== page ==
TUSCUMBIA — Childhood is an essential time to nurture certain skillsets and encourage creativity — a sentiment at the heart of the Tennessee Valley Art Association’s annual art camp for students.
This week, students have been exploring art through a variety of mediums.
Students in grades third through sixth spend each day practicing different techniques and learning about artistic value in different cultures through four classes — Printmakers Place, Art Around the World, Funky Folk Art and Express and Impress.
Outgoing TVAA Director Mary Settle Cooney said they use high-quality teachers to give art campers the best experience possible.
“This is one of my favorite activities throughout the year because what we have in our art camp are children who love to create, and these teachers empower them to do that,” she said. “You can just see their little minds open up that creative side of the brain. It has another wrinkle in it, and they just have learned so much.”
According to Provi Musso, who has taught art for about 35 years, Wednesday’s folk class consisted of the children painting their own versions of a Santa piece by Montgomery folk artist Mose Tolliver, a project she chose in the spirit of “Christmas in July.”
The art campers also painted old 7-inch vinyl records and turned them into flowers.
While some students sat hunched in concentration as they painstakingly shaded the backgrounds of their Santa paintings, others opted to go with the flow as they gave their record flowers a rainbow of petals.
“I enjoy seeing their creativity spark,” Musso said. “I give them guidelines then kind of let them go. I don’t think they get to do this that much … so it’s fun to be able to do it with them.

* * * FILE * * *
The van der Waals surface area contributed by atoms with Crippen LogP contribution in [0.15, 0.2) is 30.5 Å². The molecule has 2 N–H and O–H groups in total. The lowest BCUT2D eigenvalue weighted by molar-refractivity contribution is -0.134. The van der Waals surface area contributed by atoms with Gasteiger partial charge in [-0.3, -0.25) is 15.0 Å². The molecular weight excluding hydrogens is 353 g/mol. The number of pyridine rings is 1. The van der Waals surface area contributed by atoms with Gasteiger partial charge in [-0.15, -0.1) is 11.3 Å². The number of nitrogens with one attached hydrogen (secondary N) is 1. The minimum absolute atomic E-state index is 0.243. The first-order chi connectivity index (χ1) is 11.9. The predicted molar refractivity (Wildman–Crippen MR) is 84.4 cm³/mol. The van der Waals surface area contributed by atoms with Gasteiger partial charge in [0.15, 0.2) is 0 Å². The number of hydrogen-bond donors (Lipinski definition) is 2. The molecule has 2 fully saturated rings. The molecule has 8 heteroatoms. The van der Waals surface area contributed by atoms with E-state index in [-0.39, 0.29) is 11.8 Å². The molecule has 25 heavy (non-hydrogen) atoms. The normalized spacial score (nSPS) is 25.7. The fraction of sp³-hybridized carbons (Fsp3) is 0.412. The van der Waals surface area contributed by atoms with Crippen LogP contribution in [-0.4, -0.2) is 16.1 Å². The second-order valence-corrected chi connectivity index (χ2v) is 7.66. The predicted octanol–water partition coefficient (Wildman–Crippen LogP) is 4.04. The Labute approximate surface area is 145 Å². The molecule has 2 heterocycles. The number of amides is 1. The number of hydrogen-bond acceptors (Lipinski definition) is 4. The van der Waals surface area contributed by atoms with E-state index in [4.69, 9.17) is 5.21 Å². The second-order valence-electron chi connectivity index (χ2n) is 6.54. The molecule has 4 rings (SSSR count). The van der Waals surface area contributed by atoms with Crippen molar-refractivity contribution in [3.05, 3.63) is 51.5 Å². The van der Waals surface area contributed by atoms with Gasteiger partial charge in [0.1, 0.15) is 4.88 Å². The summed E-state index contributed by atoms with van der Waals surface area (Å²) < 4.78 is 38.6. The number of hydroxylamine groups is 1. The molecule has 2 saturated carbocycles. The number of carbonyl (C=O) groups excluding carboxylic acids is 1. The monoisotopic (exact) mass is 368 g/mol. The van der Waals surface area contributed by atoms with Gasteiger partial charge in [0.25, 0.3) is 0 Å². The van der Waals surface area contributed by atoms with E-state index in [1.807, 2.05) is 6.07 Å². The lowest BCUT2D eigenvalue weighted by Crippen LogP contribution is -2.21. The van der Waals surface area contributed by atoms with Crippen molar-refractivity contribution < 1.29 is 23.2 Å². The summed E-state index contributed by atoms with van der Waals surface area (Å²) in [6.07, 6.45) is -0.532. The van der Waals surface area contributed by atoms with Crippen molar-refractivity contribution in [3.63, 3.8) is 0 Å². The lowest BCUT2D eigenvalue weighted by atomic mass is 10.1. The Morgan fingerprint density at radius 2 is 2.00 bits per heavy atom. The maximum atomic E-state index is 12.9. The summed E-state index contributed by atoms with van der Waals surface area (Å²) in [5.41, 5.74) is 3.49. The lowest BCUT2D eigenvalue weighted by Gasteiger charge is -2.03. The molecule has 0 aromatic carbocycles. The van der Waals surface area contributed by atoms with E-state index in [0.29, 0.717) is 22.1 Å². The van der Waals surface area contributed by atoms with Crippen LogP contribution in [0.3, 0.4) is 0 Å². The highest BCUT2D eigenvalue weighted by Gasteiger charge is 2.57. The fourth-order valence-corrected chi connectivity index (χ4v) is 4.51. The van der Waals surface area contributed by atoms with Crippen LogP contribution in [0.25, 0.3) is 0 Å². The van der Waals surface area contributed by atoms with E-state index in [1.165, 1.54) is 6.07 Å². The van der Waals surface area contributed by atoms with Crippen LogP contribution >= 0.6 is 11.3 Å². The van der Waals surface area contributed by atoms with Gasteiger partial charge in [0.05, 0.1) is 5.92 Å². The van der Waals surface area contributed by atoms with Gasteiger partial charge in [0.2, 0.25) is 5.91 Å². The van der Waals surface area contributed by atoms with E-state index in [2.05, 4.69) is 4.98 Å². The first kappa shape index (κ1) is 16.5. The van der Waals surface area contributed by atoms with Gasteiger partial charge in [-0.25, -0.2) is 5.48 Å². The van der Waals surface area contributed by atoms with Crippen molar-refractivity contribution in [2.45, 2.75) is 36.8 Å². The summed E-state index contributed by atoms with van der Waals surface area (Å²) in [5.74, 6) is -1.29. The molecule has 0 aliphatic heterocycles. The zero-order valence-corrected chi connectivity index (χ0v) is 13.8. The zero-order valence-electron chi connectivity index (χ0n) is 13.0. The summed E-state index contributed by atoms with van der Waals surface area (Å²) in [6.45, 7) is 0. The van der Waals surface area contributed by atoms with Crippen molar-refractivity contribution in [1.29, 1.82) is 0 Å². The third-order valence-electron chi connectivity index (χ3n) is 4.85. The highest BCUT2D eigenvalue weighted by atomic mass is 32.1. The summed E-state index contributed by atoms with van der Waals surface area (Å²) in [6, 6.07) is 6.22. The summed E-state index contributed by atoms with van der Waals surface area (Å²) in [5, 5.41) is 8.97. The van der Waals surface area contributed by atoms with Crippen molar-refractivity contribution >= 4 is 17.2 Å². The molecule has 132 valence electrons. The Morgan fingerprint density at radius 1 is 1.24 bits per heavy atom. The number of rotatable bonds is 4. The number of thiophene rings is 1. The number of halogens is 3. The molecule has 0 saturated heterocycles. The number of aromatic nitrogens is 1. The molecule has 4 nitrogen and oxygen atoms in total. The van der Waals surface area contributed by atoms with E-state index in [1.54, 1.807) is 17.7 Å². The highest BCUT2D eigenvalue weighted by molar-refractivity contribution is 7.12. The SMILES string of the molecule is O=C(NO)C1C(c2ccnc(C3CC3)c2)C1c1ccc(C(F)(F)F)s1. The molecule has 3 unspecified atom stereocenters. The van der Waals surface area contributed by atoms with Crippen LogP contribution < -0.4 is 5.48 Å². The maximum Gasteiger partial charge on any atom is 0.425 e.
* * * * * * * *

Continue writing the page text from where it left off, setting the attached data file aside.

“They all get into it one way or another,” she added with a laugh.
Museum Curator Mollie Schaefer-Thompson said she enjoyed seeing what each student decided to portray in their work. Some handmade stamps reflected an interest in dinosaurs, while miniature clay masks ranged from wolves to humans.
After a short break, the children picked up their paintbrushes to continue a landscape on canvas under the direction of Wesley Hooper, an art teacher at Cherokee High School.
Hooper said he tries to teach the campers more art terminology as part of his class on expressionism and impressionism.
“I think that’s important as far as expanding vocabulary with art, but more or less, I just want them to have fun,” he said.
Down the hall, students in grades seventh to 12th applied some of those foundational art skills.
Carpenter, who studied under Ethel Davis in her youth, said she works with art camp every year and helps students hone their skills in portraits and still life.
Cooney marveled at the charcoal drawings that lined the walls inside the museum’s gallery space after the students left Wednesday.
“I always credit the teacher,” she added. “It is the teacher who helps those children find out who they are and what those gifts are, as well as the parents who recognize they need this advanced study, and that’s what this camp is.”
Cooney said she also enjoys seeing how the campers bond over their shared interest in art as they learn skills that will help them later in life.
“They have an appreciation for one another’s art, and they bond in a special way as they’ve developed this skill that they all have in common,” she said. “It’s wonderful.”